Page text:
#6. We Love a Good Corporate Conflict.

The first example comes to us from the pre-Internet days of 1987. On November 23rd, Continental Airlines flight 1713 with service from Denver to Boise, flipped on take-off after the pilots and ground personnel failed to de-ice the wings. Included in the 28 fatalities on the tarmac that evening was nearly every important potato farmer in Idaho. What had started as a joyous and triumphant return from a Denver agricultural exposition (just the second plane ride for many involved) ended in a fiery calamity that rocked Idaho's potato community to the core. Many feared that the secrets those farmers

 
 

took to their untimely graves would be the undoing of the multi-billion dollar potato industry. I mean let's face it, potatoes don't grow on trees.

When Idaho sued Continental for suitable compensation, Continental responded by ending service to Boise. In their subsequent advertising campaign, boasting service to major cities* nationwide, the asterisk and small print at the bottom read something to the effect of *"Except Boise, besides, who would want to go there anyway?" How's that for a touch of class when a plain old "we're sorry" would have done the trick?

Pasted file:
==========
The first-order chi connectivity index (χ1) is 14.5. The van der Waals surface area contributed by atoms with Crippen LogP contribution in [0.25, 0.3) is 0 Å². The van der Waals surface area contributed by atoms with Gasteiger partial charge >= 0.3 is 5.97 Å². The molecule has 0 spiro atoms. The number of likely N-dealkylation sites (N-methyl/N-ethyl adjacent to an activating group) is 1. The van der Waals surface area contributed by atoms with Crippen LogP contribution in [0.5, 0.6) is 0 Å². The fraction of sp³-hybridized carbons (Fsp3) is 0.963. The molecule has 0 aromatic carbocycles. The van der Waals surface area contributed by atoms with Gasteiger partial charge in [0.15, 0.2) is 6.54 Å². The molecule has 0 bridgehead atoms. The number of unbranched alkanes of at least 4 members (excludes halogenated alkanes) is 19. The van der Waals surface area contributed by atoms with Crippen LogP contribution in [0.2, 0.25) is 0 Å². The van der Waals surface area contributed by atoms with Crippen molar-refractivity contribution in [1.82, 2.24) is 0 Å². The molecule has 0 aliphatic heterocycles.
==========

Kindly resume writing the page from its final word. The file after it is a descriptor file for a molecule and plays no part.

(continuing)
To this day Continental Airlines proper does not offer service into Boise, but will gladly accept money from people traveling there via code share partner Horizon Airlines.

The latest example involved AOL's 2003 kick-off of their new high-speed internet service, which

 
 

they launched with gala parties in New York and Los Angeles. Their ironic promotional materials for the event quipped in The New York Post: "You didn't think we'd launch something like this in Boise, did you?"

The mayor and the governor got involved and the next thing you know AOL was kissing our ass with a private launch party with free AOL gear (admittedly not that cool) and $25,000 in hush money paid to the Boise School District.

So next time a faceless corporation wants to stomp on a small town, bring it on! Idaho likes to tangle.